The second Meeting of States Parties to the Treaty on the Prohibition of Nuclear Weapons is underway in New York. Absent (again) is the British government. Ben Donaldson of Spoiler Alert reports on how the UK is refusing to face up to the toxic legacy of nuclear testing in its former colony, Kiribati.
As Rethinking Security enters the final stages of the Alternative Security Review and we look towards the publication of our Human Security Strategy for the UK, we begin a webinar series on Weds 8th Nov to explore why this is necessary and what human security looks like globally, for communities and for individuals. Read on … Continue reading The Urgent Need to Reclaim Security – Join the discussion next week
Why do we not know if US nuclear weapons are about to return to the UK? Because British sovereignty over military-decision making has been surrendered to the United States and NATO, argues Ian Davis.
The UK has revealed its hand for its new national security strategy, released on 13 March. Or has it? In this new long read, Richard Reeve argues that the UK is placing three big, long bets in its Integrated Review Refresh with major consequences and opportunity costs for tackling the environmental and social crises that threaten us all
2022 brought not only renewed threats of nuclear war in Europe but the convening of two major conferences on nuclear weapons, in Vienna and New York. In this new long-read article, Rebecca Eleanor Johnson reflects on the very different aims, expectations and outcomes of the TPNW and NPT conferences amid the urgent need for progress in global disarmament.
The state funeral of Queen Elizabeth was a carefully choreographed reminder of the symbolic unity of the British monarchy, militarism, Church and empire. Diana Francis reflects on how these linkages both determine and distract from the crisis of our deeply flawed democracy and undermine the interests of ordinary people.
Over the past 12 years efforts have been growing to centre the catastrophic humanitarian impact of nuclear weapons, as well as their disproportionate impact on indigenous and colonised peoples, in global nuclear policy. Last month’s NPT Review Conference saw unprecedented attention given to one aspect of this – the ongoing harms from past use and testing – as the majority world sought to hold the nuclear armed states to account.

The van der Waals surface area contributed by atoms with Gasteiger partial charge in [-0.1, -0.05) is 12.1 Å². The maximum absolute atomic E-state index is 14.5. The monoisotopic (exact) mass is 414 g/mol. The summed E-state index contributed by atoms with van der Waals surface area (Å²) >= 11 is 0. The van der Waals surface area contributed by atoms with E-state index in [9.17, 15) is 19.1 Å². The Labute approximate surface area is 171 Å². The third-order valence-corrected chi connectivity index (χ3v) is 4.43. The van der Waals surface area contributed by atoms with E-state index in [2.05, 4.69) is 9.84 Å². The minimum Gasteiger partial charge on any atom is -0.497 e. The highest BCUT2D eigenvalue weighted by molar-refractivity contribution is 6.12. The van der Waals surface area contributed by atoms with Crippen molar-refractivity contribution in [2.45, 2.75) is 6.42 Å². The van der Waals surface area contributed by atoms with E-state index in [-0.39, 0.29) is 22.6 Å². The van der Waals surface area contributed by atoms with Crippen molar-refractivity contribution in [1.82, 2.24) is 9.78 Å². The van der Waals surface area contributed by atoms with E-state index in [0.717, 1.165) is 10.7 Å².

Rethinking Security has seen an increase in interest in its resources since Russia’s invasion of Ukraine began. We hope that sharing experiences from some of our members might help those who are looking to understand and share alternative perspectives on security. Joanna Frew asked members of the Rethinking Security network about the kind of issues and queries that members of the public have raised in their response to the war in Ukraine.
Diana Francis and Andrew Rigby see the appalling tragedy unfolding in Ukraine. Acknowledging the right of Ukrainians to resist the invasion of their country by any means, they make the case for a cessation of military struggle, in favour of civilian-based resistance which might avert the ‘desertification’ of their land, its institutions, its infrastructure and its social fabric.
The Russian invasion of Ukraine has elicited unprecedented international condemnation as well as expressions of solidarity with its resisters. Richard Reeve suggests six ways that this war compels the UK, Europe and the world to take action and move from selective solidarity to global systemic change. Many people feel powerless in the face of Russia’s … Continue reading Building from Ukraine: From Solidarity to Systemic Change
The recent Integrated Review caught headlines for reversing cuts to the UK’s stock of nuclear warheads. Paul Rogers argues that we should be more concerned about the expansion of potential options for their use and the growing opacity of nuclear decision-making.
War and climate change are intimately linked, argues Brian Larkin. He explains why he and fellow activists from XR Peace blockaded BAE Systems London headquarters in 2019 over its links to the bombing of Yemeni civilians and the UK nuclear weapons programme.